U.S. flag

An official website of the United States government

231. Can U.S. NGOs deliver humanitarian assistance directly to Syria?


Yes.  U.S. NGOs may provide services to Syria in support of humanitarian projects in Syria as authorized by § 542.516 of the Syrian Sanctions Regulations.  NGOs carrying out activities funded by the U.S. government, as described in § 542.522, or international organizations, as described in § 542.513, may also rely on those respective authorizations for their activities.  Additionally, NGOs may also rely on the authorization in § 542.533 for activities in certain economic sectors in non-regime held areas of Northeast and Northwest Syria.  However, other U.S. government authorities, including the Department of Commerce, Bureau of Industry and Security (BIS) export requirements, may apply to the delivery of humanitarian assistance to Syria. In particular, BIS maintains comprehensive restrictions on the export or reexport to Syria of items (commodities, software, and technology) subject to the Export Administration Regulations, 15 CFR parts 730-774 (EAR). These restrictions apply to all items subject to the EAR apart from food and medicine that are designated as EAR99.  BIS licenses certain categories of items for export or reexport to Syria on a case-by-case basis.  See EAR § 746.9.  For further guidance, please review the BIS Syria Web page or contact BIS by phone at (202) 482-4252.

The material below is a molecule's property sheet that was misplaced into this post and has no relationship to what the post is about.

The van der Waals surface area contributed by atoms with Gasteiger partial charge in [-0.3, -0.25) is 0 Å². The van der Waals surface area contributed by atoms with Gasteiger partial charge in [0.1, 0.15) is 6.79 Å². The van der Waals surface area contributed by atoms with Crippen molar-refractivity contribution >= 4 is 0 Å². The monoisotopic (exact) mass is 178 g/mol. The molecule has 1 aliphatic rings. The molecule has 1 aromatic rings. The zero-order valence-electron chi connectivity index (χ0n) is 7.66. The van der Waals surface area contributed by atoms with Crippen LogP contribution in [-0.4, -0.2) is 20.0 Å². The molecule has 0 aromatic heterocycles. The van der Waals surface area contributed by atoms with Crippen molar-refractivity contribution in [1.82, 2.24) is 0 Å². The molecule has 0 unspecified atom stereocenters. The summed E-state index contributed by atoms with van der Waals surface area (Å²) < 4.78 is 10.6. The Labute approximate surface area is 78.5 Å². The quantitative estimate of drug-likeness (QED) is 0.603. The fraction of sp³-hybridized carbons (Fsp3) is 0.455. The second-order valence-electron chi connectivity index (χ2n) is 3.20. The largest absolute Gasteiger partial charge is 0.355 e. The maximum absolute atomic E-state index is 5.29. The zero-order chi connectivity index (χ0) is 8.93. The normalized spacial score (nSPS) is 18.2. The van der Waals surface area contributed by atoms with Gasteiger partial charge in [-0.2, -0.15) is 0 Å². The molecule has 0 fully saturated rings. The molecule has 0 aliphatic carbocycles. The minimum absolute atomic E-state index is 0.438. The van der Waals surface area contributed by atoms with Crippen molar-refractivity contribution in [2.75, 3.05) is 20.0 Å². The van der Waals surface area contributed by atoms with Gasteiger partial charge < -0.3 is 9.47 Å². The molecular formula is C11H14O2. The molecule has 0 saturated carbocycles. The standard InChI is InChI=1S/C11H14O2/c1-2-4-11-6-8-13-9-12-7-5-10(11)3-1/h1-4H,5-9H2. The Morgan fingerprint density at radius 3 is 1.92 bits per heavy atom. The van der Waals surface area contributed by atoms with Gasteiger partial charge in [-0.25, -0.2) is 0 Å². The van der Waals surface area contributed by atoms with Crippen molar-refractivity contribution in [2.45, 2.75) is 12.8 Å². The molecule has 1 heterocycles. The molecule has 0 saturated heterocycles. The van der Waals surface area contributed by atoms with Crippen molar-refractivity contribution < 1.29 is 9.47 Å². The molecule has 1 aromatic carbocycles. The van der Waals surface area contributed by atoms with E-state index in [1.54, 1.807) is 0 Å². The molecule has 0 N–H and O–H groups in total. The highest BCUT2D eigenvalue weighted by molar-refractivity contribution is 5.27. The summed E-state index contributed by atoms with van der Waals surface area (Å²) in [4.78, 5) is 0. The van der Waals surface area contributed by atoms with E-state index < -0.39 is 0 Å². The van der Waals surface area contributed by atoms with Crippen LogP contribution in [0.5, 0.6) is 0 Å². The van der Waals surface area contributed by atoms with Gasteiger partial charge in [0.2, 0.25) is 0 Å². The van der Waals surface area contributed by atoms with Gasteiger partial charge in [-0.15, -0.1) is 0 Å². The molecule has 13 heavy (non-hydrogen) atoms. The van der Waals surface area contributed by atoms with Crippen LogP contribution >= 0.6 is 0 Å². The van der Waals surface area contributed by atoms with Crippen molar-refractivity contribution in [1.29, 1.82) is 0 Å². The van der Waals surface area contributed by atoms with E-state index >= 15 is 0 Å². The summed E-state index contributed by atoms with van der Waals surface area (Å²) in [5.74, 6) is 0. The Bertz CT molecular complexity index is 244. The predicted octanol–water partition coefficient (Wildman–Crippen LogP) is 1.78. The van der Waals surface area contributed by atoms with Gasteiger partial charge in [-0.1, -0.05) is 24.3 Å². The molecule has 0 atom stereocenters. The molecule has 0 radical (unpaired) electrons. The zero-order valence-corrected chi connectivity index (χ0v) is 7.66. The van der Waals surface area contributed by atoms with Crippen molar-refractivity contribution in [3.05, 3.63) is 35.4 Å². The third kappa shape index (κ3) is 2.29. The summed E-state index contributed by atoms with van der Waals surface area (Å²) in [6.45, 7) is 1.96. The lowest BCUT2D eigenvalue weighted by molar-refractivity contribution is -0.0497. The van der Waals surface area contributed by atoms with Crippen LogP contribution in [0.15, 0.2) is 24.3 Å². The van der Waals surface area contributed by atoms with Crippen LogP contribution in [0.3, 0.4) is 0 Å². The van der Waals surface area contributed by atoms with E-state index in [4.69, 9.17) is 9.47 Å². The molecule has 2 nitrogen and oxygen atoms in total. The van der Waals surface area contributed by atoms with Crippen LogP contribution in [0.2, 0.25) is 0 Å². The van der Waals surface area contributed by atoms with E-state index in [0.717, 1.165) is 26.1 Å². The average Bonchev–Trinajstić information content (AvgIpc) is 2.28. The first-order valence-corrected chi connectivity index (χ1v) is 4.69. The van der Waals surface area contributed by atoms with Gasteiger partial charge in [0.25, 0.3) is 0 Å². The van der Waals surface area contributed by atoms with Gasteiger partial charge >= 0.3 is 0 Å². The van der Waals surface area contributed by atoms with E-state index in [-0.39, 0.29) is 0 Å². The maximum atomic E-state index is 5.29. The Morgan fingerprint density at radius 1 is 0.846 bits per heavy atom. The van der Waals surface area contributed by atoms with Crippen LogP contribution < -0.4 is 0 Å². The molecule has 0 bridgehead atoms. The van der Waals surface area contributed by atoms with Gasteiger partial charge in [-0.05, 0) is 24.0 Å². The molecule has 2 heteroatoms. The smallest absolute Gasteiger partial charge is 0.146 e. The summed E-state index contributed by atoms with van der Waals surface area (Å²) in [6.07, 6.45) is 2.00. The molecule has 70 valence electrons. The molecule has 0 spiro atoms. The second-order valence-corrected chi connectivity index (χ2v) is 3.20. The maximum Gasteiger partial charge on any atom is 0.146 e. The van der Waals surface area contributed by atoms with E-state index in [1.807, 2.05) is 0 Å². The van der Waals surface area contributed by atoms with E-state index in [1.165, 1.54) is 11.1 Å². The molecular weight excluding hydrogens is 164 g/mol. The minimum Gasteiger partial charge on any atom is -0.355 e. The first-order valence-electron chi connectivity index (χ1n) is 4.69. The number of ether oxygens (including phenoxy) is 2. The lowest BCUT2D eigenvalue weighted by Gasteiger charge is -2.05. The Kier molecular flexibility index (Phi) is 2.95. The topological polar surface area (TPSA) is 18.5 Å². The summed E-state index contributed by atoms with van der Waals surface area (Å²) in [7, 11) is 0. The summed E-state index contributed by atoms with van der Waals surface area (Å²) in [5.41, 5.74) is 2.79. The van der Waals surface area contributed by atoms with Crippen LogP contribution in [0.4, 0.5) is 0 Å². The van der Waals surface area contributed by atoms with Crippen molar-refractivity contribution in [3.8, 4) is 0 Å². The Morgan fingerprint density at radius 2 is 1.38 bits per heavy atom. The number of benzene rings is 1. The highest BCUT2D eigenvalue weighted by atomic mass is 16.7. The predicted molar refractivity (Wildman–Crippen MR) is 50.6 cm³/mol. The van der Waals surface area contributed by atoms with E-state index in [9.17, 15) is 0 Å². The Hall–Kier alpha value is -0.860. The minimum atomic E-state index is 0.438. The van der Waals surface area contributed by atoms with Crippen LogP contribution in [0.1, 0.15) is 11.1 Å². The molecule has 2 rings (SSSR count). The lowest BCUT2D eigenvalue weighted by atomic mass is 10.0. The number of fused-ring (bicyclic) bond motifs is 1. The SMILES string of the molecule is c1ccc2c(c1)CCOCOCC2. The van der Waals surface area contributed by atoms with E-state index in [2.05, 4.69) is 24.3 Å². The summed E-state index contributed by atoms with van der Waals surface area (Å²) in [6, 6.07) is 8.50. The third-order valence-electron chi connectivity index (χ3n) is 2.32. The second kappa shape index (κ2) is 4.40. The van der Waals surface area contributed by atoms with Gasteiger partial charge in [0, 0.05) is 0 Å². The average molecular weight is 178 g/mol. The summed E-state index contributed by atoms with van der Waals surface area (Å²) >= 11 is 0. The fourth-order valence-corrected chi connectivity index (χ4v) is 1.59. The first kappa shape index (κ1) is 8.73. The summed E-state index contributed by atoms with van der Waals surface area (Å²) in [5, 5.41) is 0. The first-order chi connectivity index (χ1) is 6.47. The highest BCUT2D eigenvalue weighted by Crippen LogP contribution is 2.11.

NGOs considering entering Syria to conduct assistance operations should be aware that areas of Syria are extremely unstable and dangerous, and should review the State Department’s Travel Warning for Syria http://travel.state.gov/content/passports/english/alertswarnings/syria-travel-warning.html.

U.S. persons should exercise caution not to engage in prohibited transactions with the Government of Syria or any individual or entity on OFAC’s List of Specially Designated Nationals and Blocked Persons (SDN List) or any other sanctions list maintained by OFAC.  

Updated: June 05, 2024

Date Released
August 3, 2012